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Implementing Strategy and Managing Change


Change can be seen as an inevitable aspect of any organization. Changes in the internal and the external environment drive organizations to adopt new practices, new technologies, change culture, etc. Managing such change is a complex process, which can be seen as more difficult in public service organizations than it is in business organizations. For UK Fire and Rescue Services, one of the aspects that brought concern to the management is related to staff perceptions. Several members of Fire and Rescu8e services staff are of the opinion that the service should respond only to incidents outlined in the Fire and Rescue Services Act 2004. Such perception, in that regard, is in conflict with public and moral expectations, which state that the Fire and Rescue Service should respond to all foreseeable eventualities.

In the light of the aforementioned, a strategic change in the organization is proposed, which will aim at changing the views of the staff to meet public expectations. In that regard, the present report will provide a review of relevant change management literature, providing recommendations on managing change as well as the way such change can be monitored.

Literature Rewiev

Considering the root of the problem in Fire and Rescue Service, it can be stated that the drivers for change lay in cultural imperatives leader and employee mindset. It can be stated, however, that organizational culture might cover employees’ mindsets as well. Such drivers can be described as internal and more personal. The reliance on the drivers of change as a model for change management is stated to be useful in many aspects, which in addition to defining the type of change, provides a framework for communicating the desired outcomes. Defining organizational culture, and its applicability to the present case, such term refers to “the shared ideas, customs, assumptions, expectations, traditions, values and understandings that determine the way employees will behave”.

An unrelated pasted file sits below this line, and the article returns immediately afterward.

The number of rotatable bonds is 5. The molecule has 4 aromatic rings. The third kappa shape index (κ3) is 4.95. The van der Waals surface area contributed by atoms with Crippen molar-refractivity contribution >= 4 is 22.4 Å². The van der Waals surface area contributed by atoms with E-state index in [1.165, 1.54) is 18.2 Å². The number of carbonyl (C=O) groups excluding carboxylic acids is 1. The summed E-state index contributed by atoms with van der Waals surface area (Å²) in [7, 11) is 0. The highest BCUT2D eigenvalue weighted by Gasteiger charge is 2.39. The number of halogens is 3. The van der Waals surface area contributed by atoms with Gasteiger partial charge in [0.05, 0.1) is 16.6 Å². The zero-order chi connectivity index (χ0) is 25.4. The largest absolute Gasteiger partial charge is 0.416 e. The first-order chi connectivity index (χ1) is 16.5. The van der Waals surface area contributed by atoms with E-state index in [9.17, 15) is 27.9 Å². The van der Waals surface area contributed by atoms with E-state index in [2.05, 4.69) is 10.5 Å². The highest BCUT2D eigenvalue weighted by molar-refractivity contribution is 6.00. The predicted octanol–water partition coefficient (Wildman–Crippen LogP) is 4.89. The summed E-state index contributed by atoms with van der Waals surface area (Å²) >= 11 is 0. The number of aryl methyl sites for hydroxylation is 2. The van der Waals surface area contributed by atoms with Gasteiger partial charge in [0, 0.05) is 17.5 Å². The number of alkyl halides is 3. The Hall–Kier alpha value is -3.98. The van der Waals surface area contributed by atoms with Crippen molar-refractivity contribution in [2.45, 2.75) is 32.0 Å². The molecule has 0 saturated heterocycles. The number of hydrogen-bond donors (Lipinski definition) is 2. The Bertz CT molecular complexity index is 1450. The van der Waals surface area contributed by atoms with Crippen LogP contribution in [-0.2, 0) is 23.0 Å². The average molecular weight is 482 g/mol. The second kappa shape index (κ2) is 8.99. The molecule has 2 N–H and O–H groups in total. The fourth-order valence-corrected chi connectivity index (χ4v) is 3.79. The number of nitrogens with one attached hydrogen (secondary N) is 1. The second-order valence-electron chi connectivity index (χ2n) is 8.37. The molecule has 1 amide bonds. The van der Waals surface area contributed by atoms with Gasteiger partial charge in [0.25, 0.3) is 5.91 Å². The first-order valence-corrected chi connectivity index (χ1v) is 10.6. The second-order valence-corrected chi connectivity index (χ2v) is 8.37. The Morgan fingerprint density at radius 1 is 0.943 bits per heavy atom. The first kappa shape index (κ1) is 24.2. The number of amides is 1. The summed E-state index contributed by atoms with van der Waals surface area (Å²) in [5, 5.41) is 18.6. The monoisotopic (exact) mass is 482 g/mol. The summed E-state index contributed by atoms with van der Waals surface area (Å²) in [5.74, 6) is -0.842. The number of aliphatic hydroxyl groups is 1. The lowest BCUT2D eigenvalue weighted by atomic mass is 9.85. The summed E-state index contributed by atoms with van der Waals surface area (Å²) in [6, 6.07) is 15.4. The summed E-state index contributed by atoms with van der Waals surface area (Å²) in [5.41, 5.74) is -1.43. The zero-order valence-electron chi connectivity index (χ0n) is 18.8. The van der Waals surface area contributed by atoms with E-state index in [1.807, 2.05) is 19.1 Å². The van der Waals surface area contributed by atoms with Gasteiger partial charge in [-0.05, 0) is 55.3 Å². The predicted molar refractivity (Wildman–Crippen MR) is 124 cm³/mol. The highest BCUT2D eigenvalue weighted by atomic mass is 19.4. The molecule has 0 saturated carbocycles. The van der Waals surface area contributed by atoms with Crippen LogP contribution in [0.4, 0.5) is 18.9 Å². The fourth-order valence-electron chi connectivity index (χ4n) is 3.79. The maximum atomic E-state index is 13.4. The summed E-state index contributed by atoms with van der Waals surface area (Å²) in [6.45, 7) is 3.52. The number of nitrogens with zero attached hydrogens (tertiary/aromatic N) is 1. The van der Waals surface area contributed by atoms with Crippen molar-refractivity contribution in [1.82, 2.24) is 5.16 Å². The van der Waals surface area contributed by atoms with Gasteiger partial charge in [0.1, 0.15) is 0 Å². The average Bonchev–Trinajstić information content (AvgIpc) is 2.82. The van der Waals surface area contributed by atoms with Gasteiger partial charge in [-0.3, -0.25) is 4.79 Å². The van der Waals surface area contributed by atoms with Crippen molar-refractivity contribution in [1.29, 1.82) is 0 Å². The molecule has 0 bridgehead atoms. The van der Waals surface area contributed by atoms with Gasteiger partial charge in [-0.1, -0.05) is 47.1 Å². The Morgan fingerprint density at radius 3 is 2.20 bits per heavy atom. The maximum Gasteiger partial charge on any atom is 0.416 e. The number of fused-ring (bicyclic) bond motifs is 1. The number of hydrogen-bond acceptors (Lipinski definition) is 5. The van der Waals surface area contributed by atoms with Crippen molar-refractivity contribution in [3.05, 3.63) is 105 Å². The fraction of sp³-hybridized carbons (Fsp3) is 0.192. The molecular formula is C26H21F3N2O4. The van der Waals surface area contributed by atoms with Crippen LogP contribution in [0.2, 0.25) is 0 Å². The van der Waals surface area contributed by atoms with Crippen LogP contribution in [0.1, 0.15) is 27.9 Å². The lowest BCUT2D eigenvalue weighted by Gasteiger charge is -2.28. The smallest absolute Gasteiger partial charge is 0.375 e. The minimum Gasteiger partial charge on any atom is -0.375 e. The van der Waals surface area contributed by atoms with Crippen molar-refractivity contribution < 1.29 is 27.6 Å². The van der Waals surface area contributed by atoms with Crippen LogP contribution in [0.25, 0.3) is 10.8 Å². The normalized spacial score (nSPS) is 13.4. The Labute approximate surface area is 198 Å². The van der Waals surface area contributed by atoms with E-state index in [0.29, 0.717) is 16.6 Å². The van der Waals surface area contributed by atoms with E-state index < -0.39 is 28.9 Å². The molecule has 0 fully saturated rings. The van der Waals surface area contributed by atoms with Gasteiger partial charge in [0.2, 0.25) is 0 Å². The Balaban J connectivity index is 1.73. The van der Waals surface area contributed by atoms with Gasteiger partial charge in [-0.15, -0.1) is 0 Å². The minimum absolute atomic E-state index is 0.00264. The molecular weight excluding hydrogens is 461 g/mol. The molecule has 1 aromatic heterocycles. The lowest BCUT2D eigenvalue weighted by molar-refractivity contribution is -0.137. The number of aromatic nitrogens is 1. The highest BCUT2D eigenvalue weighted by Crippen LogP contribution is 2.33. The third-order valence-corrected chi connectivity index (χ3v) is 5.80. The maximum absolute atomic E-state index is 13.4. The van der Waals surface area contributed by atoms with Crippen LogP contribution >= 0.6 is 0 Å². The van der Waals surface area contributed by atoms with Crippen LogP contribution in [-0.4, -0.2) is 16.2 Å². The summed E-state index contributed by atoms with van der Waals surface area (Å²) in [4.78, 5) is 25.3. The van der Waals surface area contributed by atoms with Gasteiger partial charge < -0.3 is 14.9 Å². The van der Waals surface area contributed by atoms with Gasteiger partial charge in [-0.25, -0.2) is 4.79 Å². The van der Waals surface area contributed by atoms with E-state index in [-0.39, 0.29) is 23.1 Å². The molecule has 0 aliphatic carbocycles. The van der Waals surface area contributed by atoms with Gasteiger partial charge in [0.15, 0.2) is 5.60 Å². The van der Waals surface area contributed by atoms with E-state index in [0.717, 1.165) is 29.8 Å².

Considering the cultural drivers for change, it can be stated that cultural theories of change might be relevant to explain change initiatives in organizations. According to the cultural theories of change, the organization is viewed as a miniature society, in which the changes are resisted or driven according to the members of such society. The implementation of change, according to such theory, implies that people are likely to change in response to symbolic actions by managers. The management of change in the present case is more representative of a prescriptive approach, which also recognizes the informal aspects of the organization.

One common element of the approaches to cultural change can be seen through the qualitative and intuitive methods, along with a top-down approach, which mostly requires the assessment phase in their first stages.

In such phases, information will be collected regarding the current beliefs and assumptions of the personnel, underlying the culture of the organization, and directly focusing on the issue in question. Surveys and questionnaires can be seen as suitable methods for collecting cultural information about the assumptions and the perceptions of the employees. Such cultural information can be interpreted in order to identify the values conveyed in employees’ culture, which values support the changes to be made, which values inhibit the changes to be made. According to such information, the values that should be adopted or rejected are identified.

An example of the implementation of change can be seen through the approach taken by Staffordshire Fire and Rescue in driving positive change. The organization conducted a management and leadership program that set up a leadership culture through change management. The approach taken by the organization consisted of workshops, which transferred the core messages of the program, which is derived from the company’s individual vision. The evaluation of change within the organization supported the qualitative approach taken in cultural changes, wherein this case consisted of staff feedback.